fairs ! ..--- __L - ' '- • • • - • - .
to l'iltiert We'teil ii i riund to - advert, by' our
veneration for the illustrious dead, by our
of our rountry, 'and, by -ciur- own wounded
.our.common country lia - eheen dishonored,
and--we-desire to;.free ourselves from all
Imputation of acOnieScence in the parridi- ,
-.dal act. The. late. President; in a conimn-•
ideation to Congrees,..more. than intimlites
that some of the earliest and most impor
tant measureti . of Washington's administra
tion were the offspyindof personal motives
and private interests. His successor has
-repected.ind_extendWthis accusation,-and 1
giver_ to it, we are 'compelled, to say,-a,
greater degree Of 'offensiveness and gross
, ness. • No man with ,au American heart-in
his bosom -can • endtire,tbis without feeling'
'the deepest Inirriiluition,:as Well as the Most
burning . scorn. The faine of Washington
and his immediste,airsosiates, is-one of the.'
richest treasures of the ountry. His is
imineTw lc an inencan may utter with
pride'in every part of the world, and which
w hererer Uttered; is -- shouted .: to ' th e_isk lee
bl - the voices of all' true lovers of human
liberty, - - - Imputations which ass ail. h i s snea.,
mired so rudely, whife,they are abominable
iiiilitieriii - Or iliii - Viith - .6rThiitory, 'are an,
instill to the country; and an offence against
the moral sentiments of civilized mankind.'
Miserable, miSerefile indeed, MUM be
that estate which cannot seppoit its party
. predominanCe, its ruinous . seiterie4, and.
. .experiments, without ; thus at
wtempting to poison the' . fountains' . of truth,
land to prove the government- of our coun
try disgracefully corrupt, eveh in its' very_
.enulle_Guribearteitimild sick Within' us,
if we believed thatst'tCli-sorts-could-suc
ceed; but they must ke - iivimtent.' •• Neither
the recent, nor the . preSent President, was
born - to caste shade'pri the _character of
Washington and hisNesonititee. The des
tiny 0f.. • ..b0th ltas,lren o lather• to illustrate,
- by contrast that wisdpm and those virtues
-whicir'theyligive., not:imitated, end - to - hurl
blows - which the affeetionate veneration of!
Arnerican'citiZens, and ; the general justice
orthe, civilized world„ Will render harm- I
les_s_k.o_thers,..antl_kwerful__only _in their
- recoil upon theniselees., If , this - language
te strong,iiTaViielliatfeelintotindigna ! :
-_tion__which_h Set'siggested- itt,and divan-0c
easine like this, ~,ye,poOd. not,:leaVe this
s ispot without /110 Conscious'
3 ness -.of having-omitted.- an indispensable
i duty, , hiad'Ave not,. thui. given ,utterance tO
1 the fullness of our hearta,:and marked with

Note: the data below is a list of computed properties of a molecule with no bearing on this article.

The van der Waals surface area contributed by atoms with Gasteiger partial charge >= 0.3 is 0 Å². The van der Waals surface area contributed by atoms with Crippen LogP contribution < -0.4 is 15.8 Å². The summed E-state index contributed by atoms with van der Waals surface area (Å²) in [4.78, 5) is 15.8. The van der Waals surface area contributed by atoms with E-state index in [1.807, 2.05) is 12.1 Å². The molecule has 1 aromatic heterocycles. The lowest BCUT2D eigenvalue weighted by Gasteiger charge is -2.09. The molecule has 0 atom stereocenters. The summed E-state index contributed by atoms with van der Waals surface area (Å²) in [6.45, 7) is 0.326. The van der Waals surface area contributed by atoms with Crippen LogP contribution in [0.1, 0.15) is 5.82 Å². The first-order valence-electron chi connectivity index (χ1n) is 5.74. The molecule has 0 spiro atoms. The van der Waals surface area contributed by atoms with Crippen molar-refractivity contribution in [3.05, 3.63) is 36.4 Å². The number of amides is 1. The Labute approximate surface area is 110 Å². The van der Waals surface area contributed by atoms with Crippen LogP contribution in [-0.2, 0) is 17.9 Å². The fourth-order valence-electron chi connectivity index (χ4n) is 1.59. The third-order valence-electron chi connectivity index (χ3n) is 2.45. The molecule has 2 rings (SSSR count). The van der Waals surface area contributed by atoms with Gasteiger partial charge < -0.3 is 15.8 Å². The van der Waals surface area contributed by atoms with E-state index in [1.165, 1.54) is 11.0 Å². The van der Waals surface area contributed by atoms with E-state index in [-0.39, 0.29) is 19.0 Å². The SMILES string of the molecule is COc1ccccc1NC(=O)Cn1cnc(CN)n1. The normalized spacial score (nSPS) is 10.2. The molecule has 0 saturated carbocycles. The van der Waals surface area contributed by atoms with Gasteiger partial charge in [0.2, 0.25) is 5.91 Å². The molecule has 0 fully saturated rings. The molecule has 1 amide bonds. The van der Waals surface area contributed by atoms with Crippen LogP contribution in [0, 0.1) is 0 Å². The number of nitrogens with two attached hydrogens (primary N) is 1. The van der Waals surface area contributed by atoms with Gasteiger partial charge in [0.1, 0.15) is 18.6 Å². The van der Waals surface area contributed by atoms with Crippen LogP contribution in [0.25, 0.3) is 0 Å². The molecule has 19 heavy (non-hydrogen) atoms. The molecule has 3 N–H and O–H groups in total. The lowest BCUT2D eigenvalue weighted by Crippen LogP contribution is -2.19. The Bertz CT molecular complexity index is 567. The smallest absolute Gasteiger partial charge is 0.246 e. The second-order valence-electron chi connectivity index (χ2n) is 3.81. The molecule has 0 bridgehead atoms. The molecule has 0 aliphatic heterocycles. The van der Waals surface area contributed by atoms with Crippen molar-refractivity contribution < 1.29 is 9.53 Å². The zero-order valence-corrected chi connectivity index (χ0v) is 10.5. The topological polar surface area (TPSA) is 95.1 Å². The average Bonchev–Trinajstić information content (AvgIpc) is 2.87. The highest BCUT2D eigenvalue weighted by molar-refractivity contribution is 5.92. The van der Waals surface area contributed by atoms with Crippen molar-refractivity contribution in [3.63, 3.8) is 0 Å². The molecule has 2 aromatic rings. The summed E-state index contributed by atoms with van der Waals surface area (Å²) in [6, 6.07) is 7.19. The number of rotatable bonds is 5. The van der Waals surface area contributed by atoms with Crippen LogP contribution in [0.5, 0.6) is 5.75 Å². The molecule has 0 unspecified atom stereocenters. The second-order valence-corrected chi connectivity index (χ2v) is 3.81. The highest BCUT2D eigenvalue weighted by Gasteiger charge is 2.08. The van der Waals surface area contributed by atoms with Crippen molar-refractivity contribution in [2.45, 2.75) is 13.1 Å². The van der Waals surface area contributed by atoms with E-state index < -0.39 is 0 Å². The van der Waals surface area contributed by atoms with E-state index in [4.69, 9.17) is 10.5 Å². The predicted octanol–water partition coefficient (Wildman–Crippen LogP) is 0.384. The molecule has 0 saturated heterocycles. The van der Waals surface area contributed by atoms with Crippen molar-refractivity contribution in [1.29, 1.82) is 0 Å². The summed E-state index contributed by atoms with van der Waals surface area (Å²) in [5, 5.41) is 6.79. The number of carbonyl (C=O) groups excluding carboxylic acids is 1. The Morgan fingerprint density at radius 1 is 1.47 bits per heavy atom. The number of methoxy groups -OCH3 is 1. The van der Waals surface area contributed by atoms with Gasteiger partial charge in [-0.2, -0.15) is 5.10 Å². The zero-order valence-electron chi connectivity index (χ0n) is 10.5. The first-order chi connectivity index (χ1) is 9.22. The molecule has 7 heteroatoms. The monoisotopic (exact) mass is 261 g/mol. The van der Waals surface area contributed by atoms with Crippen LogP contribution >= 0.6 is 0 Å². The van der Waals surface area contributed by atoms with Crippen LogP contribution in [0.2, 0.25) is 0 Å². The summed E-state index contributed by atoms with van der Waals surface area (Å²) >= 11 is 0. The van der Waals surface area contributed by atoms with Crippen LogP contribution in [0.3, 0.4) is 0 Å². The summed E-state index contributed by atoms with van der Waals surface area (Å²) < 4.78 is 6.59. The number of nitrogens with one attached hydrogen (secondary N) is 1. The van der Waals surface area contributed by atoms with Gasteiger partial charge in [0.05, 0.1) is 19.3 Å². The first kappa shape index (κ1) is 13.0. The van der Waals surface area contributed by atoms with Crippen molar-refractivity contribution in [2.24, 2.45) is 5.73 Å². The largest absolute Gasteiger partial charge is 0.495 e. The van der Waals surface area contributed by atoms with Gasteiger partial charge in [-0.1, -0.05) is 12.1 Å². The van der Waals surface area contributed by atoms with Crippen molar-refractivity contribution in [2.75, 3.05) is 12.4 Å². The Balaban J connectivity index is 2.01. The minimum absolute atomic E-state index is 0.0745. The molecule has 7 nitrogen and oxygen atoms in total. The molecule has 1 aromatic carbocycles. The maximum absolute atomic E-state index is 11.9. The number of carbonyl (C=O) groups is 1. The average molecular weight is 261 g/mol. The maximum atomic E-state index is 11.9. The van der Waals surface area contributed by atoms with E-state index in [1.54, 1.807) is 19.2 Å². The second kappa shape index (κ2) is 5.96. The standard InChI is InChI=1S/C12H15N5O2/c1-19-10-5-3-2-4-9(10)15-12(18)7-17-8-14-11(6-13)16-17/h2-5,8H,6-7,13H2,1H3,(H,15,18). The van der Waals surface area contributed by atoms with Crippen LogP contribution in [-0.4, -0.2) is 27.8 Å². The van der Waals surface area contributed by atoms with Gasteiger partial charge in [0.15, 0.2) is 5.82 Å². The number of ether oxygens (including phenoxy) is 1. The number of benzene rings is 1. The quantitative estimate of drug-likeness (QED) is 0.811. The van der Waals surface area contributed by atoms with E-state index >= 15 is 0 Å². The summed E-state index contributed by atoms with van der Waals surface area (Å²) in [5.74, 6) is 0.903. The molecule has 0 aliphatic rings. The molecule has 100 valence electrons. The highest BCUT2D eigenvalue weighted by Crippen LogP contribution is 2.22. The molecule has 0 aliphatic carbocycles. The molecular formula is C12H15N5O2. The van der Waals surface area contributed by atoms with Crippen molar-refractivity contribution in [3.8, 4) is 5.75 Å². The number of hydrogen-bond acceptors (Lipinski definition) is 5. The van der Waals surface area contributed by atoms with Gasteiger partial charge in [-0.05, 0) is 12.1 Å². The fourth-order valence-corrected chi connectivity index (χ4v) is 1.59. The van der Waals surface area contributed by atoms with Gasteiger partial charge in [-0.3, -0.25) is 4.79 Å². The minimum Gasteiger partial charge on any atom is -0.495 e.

_relnikei...:and "Most ',thorough
reprobation. and,.Sporn*.a, Inhered effort 10
fix. a deep and - enduring 'plain eurthe early
history , of-the.goVeriiment; -. •• • ',:: .*-- :.
--: Finally; .ori.this.spet;,,thi - fe:olerhich
began VA our liberty; rind can only end
nriin•ii, in thf,Presenee eroliesamu4itudeti,
of ;the; vilidle 00'1044446f ,the ; ivadd; we
ideclOte.: our noneCianciark..convioionii;.that
lig .: present Admlnietratiert:llie(preved, it.
i self ineapable'•Or eitudnetlng the:publlo :if-
I f i 4iii Of the nation manner ne Shell
i :pretierve:the,cont44lloospiotain the, pub . .'
110.li6arty, and . :. aennyc:geneeid;...ti,raipeOs.Y .
We , deelere*ith'i ll6 .44*Yilinderitfollat
'4 , ,ol.bellaileite-tifain;,:l4#o **hoe Pee*
l; !:9eniititineiti9on . :iiikr, ' . 'iniliienea,.and
pOptilaiityr;',: s tbakto Afilli:;'' ' ;4triniiiiiihan.,
;t:'•.P.X':' , IPAI::::*I 47 . - Vi - T.''
4 . 10 constitutional duties that it, has.trified ,
with Alie.great emieernet of..finance and cur
rency; that it lias.need .the.most reprehen•
eible means:for infLueneing publiesopinion;
that it hai'iountenancect the, application of
public money :tn. : party.:purptittes'i. that it
seeks to consolidate, itndf,StrengthenAarty
by overt' fortn.of'putilic.pationoge ; I St it
laboribuslyseekti,Mconceal.the truth from
the people. 'on..'eubjecte of 'great interest ;
that. it has shown it,self •to'l3e selfish in - its
end and .corritr4,4 its, means ; -and
it should be jble;to maintain itself in po'Wer
through..MMther term, there is .the most.
immi efit danger that it will plunge the Donn-'
.further diffienity, bring on'still !
rester disorder and distress; and'. under..
mine at once the foundations of the public
prosperity and the institutions of the coon-.
Men thus- false to their own prOfessions,
false to the .principles el, the constitution,
false to the interests of the people, and, hilse
to the-highest honor of--their country, are
unfit to be : the rulers-of this. Heptiblic.,,L . „,..,
. The .people of the United Stateii - hnite
right, to good government. They
,have a :
light to an honest afil faithful exercise'of
all the powers of the constitution as under
stood and practised. : -in-the- best - days of the:
republic for.the general good.. They- have
an..inilienable right to all the blessings of
that-Liberty which their. fathers achieved;
mid the benefits of that Union which their